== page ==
The Office of the Vice President for Research & Innovation has announced the recipients of the 2016 Incubating Interdisciplinary Initiatives (I 3) awards. The awards provide a year of funding for new interdisciplinary research projects in areas likely to generate external funding.
The 2016 awards went to four teams:
“Live Imaging of the Gut-Brain Axis: Examining the Intersection between Neurons and Inflammation”
Anne Powell, an assistant professor in the Department of Biology; Cris Niell, an assistant professor in the Department of Biology; Yashar Ahmadian, an assistant professor in the Departments of Biology & Math; and Judith Eisen, a professor in the Department of Biology, will apply novel tools from neuroscience to investigate the role of the enteric nervous system in chronic inflammation of the intestine and colon, such as inflammatory bowel disease, ulcerative colitis and Crohn’s disease.
“Neuroimaging Approaches to Studying the Neurodevelopmental Effects of Malnutrition in Southeast Asia”
Jeffrey Measelle, an associate professor in the Department of Psychology; Dare Baldwin, a professor in the Department of Psychology; Geeta Eick, a laboratory manager and research scientist; Geraldine Richmond, a professor in the Department of Chemistry and Biochemistry; and Josh Snodgrass, an associate professor in the Department of Anthropology, were awarded for their proposal to perform the first functional brain imaging study of malnourished infants in SE Asia in order to better understand the implications of malnutrition for brain development and sensory/cognitive functioning during infancy. Preparatory consultations with promising external funding sources (Bill and Melinda Gates Foundation, NICHD, Ford Foundation) suggest that the pilot data collected with I 3 support would enable a series of high-probability proposals.
“Neural circuit mechanisms underlying speech processing”
Mike Wehr, an associate professor in the Department of Psychology, and Kaori Idemaru, an associate professor in the Department of East Asian Languages and Literatures, received an I 3 award for their interdisciplinary proposal to bring together a linguistics lab and a systems neuroscience lab to develop a mouse model of speech perception with the broad goal of understanding the neuronal circuitry underlying speech processing.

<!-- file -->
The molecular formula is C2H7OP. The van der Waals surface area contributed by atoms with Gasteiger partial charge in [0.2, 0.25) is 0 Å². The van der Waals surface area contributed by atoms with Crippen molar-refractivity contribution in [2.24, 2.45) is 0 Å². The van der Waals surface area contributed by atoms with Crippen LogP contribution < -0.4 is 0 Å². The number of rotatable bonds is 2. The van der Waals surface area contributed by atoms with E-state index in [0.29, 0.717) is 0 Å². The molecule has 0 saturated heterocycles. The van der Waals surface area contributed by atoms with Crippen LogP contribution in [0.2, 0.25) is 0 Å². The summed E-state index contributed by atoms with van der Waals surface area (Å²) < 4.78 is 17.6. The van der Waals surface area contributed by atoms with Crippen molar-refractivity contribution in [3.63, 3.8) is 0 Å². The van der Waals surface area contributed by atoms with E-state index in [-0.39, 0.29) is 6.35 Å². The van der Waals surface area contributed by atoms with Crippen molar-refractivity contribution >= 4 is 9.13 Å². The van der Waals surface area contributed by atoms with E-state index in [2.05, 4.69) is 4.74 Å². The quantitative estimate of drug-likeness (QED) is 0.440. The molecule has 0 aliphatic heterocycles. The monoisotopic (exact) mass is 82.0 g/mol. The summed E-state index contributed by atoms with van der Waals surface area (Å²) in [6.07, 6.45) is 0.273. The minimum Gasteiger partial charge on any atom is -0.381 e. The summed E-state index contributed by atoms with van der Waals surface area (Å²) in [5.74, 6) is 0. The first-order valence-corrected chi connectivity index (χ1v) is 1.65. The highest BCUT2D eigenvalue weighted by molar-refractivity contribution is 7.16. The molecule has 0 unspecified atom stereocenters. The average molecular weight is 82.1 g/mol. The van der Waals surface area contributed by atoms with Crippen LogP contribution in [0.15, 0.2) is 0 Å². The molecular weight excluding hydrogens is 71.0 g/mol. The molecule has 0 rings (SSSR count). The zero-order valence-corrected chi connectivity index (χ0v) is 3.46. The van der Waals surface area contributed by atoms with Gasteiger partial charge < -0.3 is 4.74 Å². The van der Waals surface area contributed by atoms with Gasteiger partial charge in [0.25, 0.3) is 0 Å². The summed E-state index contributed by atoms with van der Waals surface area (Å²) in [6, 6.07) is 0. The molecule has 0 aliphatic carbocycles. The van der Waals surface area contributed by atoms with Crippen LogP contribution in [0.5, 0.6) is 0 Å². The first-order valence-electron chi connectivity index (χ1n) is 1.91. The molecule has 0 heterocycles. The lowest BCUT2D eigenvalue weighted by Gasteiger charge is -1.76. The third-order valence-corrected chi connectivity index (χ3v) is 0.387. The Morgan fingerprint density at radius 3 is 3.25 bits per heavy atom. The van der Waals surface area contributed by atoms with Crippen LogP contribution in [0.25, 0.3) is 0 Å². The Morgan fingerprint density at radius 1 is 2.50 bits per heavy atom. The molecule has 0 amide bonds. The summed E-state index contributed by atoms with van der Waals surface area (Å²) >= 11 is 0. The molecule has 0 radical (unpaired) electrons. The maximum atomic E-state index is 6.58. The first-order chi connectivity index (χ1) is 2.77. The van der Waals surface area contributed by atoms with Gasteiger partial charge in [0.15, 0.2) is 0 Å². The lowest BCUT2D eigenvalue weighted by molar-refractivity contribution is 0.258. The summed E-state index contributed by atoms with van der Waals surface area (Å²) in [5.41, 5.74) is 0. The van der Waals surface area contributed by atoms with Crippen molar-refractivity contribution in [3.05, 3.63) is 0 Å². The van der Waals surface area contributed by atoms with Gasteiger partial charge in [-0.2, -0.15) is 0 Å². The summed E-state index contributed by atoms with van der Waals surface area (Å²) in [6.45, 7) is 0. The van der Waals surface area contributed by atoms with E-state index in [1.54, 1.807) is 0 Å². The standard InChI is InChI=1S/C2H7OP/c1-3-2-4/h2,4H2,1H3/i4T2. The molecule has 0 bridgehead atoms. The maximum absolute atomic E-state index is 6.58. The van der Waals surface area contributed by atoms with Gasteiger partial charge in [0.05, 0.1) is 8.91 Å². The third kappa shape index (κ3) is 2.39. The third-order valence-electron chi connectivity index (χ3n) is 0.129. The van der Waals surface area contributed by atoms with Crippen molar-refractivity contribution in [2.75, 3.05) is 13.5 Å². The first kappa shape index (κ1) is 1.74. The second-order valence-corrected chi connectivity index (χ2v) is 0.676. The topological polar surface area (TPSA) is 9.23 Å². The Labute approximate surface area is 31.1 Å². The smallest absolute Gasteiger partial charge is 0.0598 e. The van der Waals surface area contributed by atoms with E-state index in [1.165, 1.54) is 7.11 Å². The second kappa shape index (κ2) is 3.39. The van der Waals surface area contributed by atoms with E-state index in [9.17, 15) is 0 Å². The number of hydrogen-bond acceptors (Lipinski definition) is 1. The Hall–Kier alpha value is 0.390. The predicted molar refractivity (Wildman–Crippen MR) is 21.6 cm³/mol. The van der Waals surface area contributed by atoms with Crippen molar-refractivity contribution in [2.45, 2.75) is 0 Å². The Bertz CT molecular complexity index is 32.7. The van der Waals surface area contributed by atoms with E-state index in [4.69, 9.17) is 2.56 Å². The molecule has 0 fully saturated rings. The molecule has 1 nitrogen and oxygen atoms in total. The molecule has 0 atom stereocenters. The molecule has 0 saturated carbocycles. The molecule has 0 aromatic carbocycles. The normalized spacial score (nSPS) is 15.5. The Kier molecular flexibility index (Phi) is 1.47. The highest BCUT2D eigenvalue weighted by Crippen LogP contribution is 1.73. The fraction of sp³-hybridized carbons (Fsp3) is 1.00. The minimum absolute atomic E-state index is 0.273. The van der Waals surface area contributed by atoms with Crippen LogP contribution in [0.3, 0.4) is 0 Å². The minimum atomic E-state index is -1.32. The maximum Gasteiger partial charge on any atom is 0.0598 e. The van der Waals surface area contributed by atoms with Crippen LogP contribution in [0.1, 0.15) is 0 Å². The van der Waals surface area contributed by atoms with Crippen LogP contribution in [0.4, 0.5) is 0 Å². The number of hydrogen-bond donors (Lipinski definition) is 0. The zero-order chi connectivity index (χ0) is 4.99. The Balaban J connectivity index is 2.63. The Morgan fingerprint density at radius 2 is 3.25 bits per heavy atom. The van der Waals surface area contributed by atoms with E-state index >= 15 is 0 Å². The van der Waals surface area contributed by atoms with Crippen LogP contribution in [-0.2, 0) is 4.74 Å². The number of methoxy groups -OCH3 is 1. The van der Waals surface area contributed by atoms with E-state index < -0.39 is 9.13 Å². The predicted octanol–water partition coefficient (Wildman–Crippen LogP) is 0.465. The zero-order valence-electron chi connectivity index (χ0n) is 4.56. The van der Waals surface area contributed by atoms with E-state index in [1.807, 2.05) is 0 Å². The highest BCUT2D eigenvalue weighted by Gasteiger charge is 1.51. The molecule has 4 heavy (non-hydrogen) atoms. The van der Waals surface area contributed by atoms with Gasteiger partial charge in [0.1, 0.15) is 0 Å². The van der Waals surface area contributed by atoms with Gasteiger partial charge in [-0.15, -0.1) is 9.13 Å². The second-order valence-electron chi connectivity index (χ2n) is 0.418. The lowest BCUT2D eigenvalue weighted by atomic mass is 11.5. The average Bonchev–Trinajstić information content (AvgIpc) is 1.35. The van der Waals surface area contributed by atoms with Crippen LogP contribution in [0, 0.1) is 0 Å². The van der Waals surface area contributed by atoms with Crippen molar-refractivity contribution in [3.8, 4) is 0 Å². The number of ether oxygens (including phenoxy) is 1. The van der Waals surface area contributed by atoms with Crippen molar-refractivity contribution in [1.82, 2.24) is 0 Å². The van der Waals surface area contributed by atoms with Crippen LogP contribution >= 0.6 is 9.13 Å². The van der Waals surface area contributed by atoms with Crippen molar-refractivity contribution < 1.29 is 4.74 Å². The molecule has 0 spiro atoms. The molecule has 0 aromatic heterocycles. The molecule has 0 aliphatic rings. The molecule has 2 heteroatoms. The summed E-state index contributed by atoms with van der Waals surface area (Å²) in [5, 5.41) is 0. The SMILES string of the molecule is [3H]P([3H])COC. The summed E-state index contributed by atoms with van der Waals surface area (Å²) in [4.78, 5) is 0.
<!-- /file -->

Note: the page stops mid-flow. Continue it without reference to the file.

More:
“Personalized Thermal Comfort in the Built Environment”
Chris Minson, a professor in the Department of Human Physiology; Kevin Van Den Wymelenberg, an associate professor in the Department of Architecture Energy Studies in Buildings Laboratory; Susan Sokolowski, an associate professor in the Product Design Program; Michel Kinsy, an assistant professor in the Department of Computing and Information Sciences, received the award for their proposal to utilize an innovative approach to design a unique advanced personal system to improve thermal comfort in work and home environments.
The Incubating Interdisciplinary Initiatives (I 3) award program emphasizes partnerships that emerge from shared research interests and are developed in light of external funding opportunities, UO’s institutional strengths, academic priorities, and institutional history. Recipients are eligible for up to $50,000 in funding to be used to position projects to compete successfully for extramural funds that will support long-range research programs.
Applications are reviewed by a panel of faculty reviewers, who make recommendations. Final determination of funding is made by the vice president for research & innovation.
In choosing the recipients, preference was given to projects with significant scientific or scholarly merit and strong potential for extramural funding as well as those representing a new direction for the lead faculty member or research team and those that promise to build or strengthen cross-disciplinary research partnerships.
In 2016, a UO team successfully parlayed its I 3 award into a $3.5 million grant from the John Templeton Foundation to gain a better understanding of the principles of quantum information sciences as they pertain to processes central to biology.